3. I agree with Joan. It’s definitely more rude to not send a thank-you note at all. Or to complain about the note you received. I was impressed that Tech got his notes out so fast. And happy that the note was legible, because it was sweet and well-written. I was also impressed that he was able to print everything out on the card so neatly. Sadly, I don’t think I could accomplish that.

    People should also remember that Tech is 13 years old, and probably didn’t even know (or remember) half the people at his bar mitzvah. The fact that he was able to write a personal message is wonderful.

    OK, the note did hit the recycle bin. But I did read it. And I did appreciate it.

    1. Actually, we were careful to make sure that Tech DID know most of the people at his bar mitzvah. With the exception of the few out-of-towners in attendance, he really did know everyone — and the few people he didn’t know, he met over the course of the weekend!

      Thank you for admitting to tossing out the thank you note. Because, seriously, doesn’t everyone do that? 😉

      1. Hmm – I didn’t know hearts could write … or type. Seems to me it all has to come through the fingertips. The thoughts expressed are what counts whether they are written or typed. Good for Tech!

  4. I think the key is that the content is personal. Honestly, I’m pretty surprised that everyone isn’t sending e-cards for their thank you notes at this point, so just getting something in the mail is quite the gesture.

    1. I had to draw the line somewhere! I didn’t want Tech to send email messages, so typing seemed like a good compromise. Thank you for being generous and thinking that a typed note from the heart is an acceptable option.

  5. I have a sympathy card sitting at the side of my desk and about twenty thank yous to send out for my birthday presents. I decided that just this once, I’m going to send the thanks via email. It was how I invited them, by the way. 🙂 I agree that I can personalize my notes very quickly when I type them, and still get them out in a timely manner. For children, the response to someone’s thoughtfulness is more important than the manner in which it was written. Good for Tech for doing a good job and good for you for making him do it.

    1. I have always made Tech write thank you notes, despite the fact we have never received thank you notes from other relatives.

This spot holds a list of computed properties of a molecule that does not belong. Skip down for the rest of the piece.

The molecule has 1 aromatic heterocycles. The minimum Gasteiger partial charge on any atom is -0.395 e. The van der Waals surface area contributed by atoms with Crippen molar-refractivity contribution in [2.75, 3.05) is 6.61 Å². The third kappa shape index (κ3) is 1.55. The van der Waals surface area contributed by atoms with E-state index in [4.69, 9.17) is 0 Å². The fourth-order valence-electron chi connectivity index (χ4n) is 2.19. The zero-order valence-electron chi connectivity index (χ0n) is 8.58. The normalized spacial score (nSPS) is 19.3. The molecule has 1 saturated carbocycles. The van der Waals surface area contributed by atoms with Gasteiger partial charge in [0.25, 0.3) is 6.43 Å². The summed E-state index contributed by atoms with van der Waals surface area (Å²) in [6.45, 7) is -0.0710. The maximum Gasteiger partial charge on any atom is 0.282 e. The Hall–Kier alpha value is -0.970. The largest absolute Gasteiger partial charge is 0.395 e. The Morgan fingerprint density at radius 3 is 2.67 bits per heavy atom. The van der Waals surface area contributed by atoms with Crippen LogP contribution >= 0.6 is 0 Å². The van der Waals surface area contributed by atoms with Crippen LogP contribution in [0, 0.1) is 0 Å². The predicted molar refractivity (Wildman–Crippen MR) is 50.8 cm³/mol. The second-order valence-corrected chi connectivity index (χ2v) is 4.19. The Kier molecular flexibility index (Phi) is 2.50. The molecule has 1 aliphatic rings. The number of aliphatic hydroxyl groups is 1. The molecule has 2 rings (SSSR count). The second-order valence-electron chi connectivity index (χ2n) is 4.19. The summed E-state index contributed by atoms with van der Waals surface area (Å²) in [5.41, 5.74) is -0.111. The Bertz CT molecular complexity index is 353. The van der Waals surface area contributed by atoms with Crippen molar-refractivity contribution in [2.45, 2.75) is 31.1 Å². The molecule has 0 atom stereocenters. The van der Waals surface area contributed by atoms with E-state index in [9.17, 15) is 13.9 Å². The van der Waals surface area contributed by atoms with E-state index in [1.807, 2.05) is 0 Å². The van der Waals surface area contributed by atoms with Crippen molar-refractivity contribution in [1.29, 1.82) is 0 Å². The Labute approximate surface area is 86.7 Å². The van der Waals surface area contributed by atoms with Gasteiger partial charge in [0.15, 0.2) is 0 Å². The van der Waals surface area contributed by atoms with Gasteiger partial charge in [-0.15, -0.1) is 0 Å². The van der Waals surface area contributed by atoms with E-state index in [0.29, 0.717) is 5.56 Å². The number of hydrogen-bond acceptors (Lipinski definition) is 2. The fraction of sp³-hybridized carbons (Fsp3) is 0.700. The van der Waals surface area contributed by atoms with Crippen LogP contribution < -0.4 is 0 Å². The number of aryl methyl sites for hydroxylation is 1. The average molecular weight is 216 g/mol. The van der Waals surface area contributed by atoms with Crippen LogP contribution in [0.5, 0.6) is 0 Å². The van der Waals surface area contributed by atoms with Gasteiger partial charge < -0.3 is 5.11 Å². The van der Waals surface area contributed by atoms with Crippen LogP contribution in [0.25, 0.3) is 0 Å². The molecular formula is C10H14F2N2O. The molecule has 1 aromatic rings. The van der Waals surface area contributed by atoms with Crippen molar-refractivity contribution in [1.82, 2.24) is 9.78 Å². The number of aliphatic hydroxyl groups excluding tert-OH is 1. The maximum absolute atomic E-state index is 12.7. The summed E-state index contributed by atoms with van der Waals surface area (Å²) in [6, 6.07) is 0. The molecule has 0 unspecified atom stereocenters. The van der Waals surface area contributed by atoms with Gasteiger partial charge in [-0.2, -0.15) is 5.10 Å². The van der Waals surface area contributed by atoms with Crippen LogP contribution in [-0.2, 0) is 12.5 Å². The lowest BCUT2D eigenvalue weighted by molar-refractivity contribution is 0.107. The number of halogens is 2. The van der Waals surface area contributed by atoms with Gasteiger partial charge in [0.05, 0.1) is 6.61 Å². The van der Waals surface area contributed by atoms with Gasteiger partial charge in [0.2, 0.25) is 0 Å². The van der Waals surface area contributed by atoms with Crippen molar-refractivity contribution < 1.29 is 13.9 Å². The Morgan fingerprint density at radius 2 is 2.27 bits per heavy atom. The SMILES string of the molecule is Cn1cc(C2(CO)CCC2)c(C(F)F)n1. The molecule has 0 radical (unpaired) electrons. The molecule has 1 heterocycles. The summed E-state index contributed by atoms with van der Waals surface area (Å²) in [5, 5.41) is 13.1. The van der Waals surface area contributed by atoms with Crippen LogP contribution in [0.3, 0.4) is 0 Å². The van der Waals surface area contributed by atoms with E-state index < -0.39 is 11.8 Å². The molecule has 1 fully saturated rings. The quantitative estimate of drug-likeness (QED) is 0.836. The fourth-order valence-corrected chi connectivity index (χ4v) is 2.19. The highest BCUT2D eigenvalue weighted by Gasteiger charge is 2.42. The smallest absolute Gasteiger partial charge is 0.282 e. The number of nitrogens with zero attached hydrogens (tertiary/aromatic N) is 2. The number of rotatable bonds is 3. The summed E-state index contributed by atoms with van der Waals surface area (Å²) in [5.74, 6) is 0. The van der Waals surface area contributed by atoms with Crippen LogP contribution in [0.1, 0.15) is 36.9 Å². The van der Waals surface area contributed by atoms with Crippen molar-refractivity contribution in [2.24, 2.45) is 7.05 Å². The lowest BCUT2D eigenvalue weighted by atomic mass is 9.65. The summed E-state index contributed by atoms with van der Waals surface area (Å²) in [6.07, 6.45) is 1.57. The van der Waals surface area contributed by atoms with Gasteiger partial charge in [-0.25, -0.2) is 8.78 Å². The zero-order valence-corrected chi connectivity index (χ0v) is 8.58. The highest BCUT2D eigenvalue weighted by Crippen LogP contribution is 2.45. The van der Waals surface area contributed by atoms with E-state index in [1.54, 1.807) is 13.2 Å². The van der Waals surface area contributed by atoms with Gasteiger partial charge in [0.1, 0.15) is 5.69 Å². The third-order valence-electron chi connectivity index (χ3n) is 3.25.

I think expressing one’s gratitude is really important. Honestly, I DO think it is nicer to send a handwritten note, but it just seemed like torture to make him have to spend his entire summer writing handwritten thank you notes which people wouldn’t be able to read and that they would throw out in 2.3 seconds… like this cousin up there ^. LOL! 😉

  6. I would fall over dead (perhaps) if I got thank you notes from anyone in any form these days! We know the recipient appreciates the gift with or without follow-up words. Yes, I am a pushover –but I honestly think what Tech did is nothing short of wonderful! He may have tried even harder to make each thank you really personal, since it was all made a little easier and maybe even fun for people his age. I absolutely do not see anything wrong in typing a thank you note! Congrats to him on his bar mitzvah

    1. Hi CarolOfTheBells:

      I know what you mean! These days so few people send any kind of notes! I recently got a thank you text from someone. Wow! That was pretty lame, in my opinion — but also becoming more commonplace. I should add, he was also able to get them out while he was still basking in the afterglow of his bar mitzvah — before he went to summer camp for four weeks. It would be hard to get him going now. 😉

  7. I think typing is just fine, as long as it is personal. A typed ” Dear, Thank you for the very generous gift” wouldn’t cut it. I would put that in the same class as the personalized notes I get from my congressperson at election time.

    1. Dear Madam, Sir or Current Occupant:

      I sincerely hope you enjoyed yourself at my bar mitzvah and thank you profusely for your generous contribution to my future. It is greatly appreciated.

      The Bar Mitzvah Boy

      Yeah, that would have been lame.